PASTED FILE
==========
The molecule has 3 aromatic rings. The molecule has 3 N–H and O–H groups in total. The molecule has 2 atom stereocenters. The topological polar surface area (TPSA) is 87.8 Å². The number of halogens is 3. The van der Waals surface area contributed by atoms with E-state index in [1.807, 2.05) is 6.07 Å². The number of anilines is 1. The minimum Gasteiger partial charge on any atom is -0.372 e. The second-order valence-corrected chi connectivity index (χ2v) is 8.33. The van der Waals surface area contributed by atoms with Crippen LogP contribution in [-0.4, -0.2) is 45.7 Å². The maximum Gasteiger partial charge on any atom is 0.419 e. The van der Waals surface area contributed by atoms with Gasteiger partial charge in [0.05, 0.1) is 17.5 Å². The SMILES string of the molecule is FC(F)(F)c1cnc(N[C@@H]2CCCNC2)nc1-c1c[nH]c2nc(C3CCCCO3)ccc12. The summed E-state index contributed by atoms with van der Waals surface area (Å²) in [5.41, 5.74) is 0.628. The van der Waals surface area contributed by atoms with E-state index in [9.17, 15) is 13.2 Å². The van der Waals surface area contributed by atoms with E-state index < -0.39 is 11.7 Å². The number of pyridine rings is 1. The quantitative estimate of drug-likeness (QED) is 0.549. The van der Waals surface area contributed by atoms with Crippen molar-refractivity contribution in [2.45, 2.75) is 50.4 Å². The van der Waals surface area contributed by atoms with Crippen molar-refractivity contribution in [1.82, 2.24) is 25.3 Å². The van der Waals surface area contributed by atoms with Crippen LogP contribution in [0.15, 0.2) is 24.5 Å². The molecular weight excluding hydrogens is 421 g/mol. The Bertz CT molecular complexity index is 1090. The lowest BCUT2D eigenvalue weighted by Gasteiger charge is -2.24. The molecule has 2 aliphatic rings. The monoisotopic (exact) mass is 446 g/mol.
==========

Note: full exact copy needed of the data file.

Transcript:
The molecule has 3 aromatic rings. The molecule has 3 N–H and O–H groups in total. The molecule has 2 atom stereocenters. The topological polar surface area (TPSA) is 87.8 Å². The number of halogens is 3. The van der Waals surface area contributed by atoms with E-state index in [1.807, 2.05) is 6.07 Å². The number of anilines is 1. The minimum Gasteiger partial charge on any atom is -0.372 e. The second-order valence-corrected chi connectivity index (χ2v) is 8.33. The van der Waals surface area contributed by atoms with Crippen LogP contribution in [-0.4, -0.2) is 45.7 Å². The maximum Gasteiger partial charge on any atom is 0.419 e. The van der Waals surface area contributed by atoms with Gasteiger partial charge in [0.05, 0.1) is 17.5 Å². The SMILES string of the molecule is FC(F)(F)c1cnc(N[C@@H]2CCCNC2)nc1-c1c[nH]c2nc(C3CCCCO3)ccc12. The summed E-state index contributed by atoms with van der Waals surface area (Å²) in [5.41, 5.74) is 0.628. The van der Waals surface area contributed by atoms with E-state index in [9.17, 15) is 13.2 Å². The van der Waals surface area contributed by atoms with E-state index < -0.39 is 11.7 Å². The number of pyridine rings is 1. The quantitative estimate of drug-likeness (QED) is 0.549. The van der Waals surface area contributed by atoms with Crippen molar-refractivity contribution in [2.45, 2.75) is 50.4 Å². The van der Waals surface area contributed by atoms with Crippen molar-refractivity contribution in [1.82, 2.24) is 25.3 Å². The van der Waals surface area contributed by atoms with Crippen LogP contribution in [0.15, 0.2) is 24.5 Å². The molecular weight excluding hydrogens is 421 g/mol. The Bertz CT molecular complexity index is 1090. The lowest BCUT2D eigenvalue weighted by Gasteiger charge is -2.24. The molecule has 2 aliphatic rings. The monoisotopic (exact) mass is 446 g/mol.